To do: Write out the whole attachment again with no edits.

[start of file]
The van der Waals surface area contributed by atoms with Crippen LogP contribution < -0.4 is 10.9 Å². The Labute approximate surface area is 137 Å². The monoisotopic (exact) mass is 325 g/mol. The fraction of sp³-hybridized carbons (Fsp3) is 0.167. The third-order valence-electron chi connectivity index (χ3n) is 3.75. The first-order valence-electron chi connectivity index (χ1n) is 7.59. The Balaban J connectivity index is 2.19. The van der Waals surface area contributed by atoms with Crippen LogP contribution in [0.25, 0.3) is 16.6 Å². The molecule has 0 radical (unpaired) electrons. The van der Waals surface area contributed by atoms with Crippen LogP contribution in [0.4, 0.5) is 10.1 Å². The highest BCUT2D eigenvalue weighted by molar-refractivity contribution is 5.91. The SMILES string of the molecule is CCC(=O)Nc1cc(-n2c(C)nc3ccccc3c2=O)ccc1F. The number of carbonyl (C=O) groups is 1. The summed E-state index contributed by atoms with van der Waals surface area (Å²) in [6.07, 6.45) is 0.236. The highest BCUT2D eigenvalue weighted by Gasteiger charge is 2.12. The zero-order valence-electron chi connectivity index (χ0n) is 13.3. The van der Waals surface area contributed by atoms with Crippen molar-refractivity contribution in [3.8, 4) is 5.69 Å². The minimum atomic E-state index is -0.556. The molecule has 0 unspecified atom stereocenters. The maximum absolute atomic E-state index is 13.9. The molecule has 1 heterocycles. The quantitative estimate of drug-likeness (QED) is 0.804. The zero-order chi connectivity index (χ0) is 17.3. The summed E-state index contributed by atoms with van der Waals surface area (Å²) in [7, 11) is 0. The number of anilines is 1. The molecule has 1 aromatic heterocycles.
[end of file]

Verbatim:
The van der Waals surface area contributed by atoms with Crippen LogP contribution < -0.4 is 10.9 Å². The Labute approximate surface area is 137 Å². The monoisotopic (exact) mass is 325 g/mol. The fraction of sp³-hybridized carbons (Fsp3) is 0.167. The third-order valence-electron chi connectivity index (χ3n) is 3.75. The first-order valence-electron chi connectivity index (χ1n) is 7.59. The Balaban J connectivity index is 2.19. The van der Waals surface area contributed by atoms with Crippen LogP contribution in [0.25, 0.3) is 16.6 Å². The molecule has 0 radical (unpaired) electrons. The van der Waals surface area contributed by atoms with Crippen LogP contribution in [0.4, 0.5) is 10.1 Å². The highest BCUT2D eigenvalue weighted by molar-refractivity contribution is 5.91. The SMILES string of the molecule is CCC(=O)Nc1cc(-n2c(C)nc3ccccc3c2=O)ccc1F. The number of carbonyl (C=O) groups is 1. The summed E-state index contributed by atoms with van der Waals surface area (Å²) in [6.07, 6.45) is 0.236. The highest BCUT2D eigenvalue weighted by Gasteiger charge is 2.12. The zero-order valence-electron chi connectivity index (χ0n) is 13.3. The van der Waals surface area contributed by atoms with Crippen molar-refractivity contribution in [3.8, 4) is 5.69 Å². The minimum atomic E-state index is -0.556. The molecule has 0 unspecified atom stereocenters. The maximum absolute atomic E-state index is 13.9. The molecule has 1 heterocycles. The quantitative estimate of drug-likeness (QED) is 0.804. The zero-order chi connectivity index (χ0) is 17.3. The summed E-state index contributed by atoms with van der Waals surface area (Å²) in [7, 11) is 0. The number of anilines is 1. The molecule has 1 aromatic heterocycles.